Advantageously, a capability for controlling instruction execution is provided, in which control is maintained within mainline processing, unless testing (other than the single end-of-range test) or other actions are required, as determined by the single end-of-range test. By performing the tests only when needed, performance is enhanced and coding is simplified (e.g., each instruction need not include the code for all of the tests).

Advantageously, processing is streamlined in that branching occurs to the next routine (assuming a test set need not be processed), instead of back to the interpreter and then to the next routine.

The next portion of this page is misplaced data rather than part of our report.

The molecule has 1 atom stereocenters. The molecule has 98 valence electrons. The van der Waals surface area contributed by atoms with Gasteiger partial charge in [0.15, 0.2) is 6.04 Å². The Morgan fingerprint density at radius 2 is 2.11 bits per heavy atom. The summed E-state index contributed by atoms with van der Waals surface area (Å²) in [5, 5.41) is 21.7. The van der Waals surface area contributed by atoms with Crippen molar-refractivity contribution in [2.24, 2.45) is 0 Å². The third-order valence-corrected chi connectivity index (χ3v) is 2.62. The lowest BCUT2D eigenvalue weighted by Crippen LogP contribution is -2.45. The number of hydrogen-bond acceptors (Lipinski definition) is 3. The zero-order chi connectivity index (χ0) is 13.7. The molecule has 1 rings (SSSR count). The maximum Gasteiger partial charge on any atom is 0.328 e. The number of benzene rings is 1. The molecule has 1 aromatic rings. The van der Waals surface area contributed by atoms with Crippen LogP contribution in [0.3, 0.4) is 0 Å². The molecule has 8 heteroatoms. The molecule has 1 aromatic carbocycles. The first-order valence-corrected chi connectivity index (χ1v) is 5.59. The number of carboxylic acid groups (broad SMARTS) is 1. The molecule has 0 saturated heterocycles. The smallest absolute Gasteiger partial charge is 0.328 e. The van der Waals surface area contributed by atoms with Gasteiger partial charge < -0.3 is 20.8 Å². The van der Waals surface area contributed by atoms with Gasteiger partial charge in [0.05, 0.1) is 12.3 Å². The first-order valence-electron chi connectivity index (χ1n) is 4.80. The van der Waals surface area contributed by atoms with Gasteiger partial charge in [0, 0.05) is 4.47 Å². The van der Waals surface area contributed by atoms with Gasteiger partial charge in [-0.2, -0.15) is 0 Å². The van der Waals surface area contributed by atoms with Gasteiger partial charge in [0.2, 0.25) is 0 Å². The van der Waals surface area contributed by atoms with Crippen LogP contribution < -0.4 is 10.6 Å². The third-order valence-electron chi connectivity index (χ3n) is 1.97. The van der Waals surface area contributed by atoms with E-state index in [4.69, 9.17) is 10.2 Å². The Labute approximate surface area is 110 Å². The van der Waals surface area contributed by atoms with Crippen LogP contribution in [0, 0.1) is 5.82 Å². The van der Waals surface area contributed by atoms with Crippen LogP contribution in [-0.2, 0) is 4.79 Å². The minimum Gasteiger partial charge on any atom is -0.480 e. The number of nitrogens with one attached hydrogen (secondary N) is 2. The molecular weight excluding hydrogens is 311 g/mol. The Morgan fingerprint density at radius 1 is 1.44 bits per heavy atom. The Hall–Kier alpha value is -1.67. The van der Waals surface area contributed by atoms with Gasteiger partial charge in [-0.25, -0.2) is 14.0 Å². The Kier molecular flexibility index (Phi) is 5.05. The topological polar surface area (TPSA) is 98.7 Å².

As a further advantage, overhead associated with certain instructions, such as execute instructions, is reduced by using the buffer. With an execute instruction, there is overhead associated with jumping from one page of memory to another page of memory. For example, the execute instruction, which is on one page of memory, is executed, and then the target instruction, which is on a different page of memory, is executed. After the target instruction is executed, processing returns to the instruction after the execute instruction. There is overhead associated with this branching back and forth. However, by using the buffer, a record is maintained of leaving the first page, so when processing returns, recovery can be performed and additional testing and/or actions (e.g., address translation, etc.) need not be performed.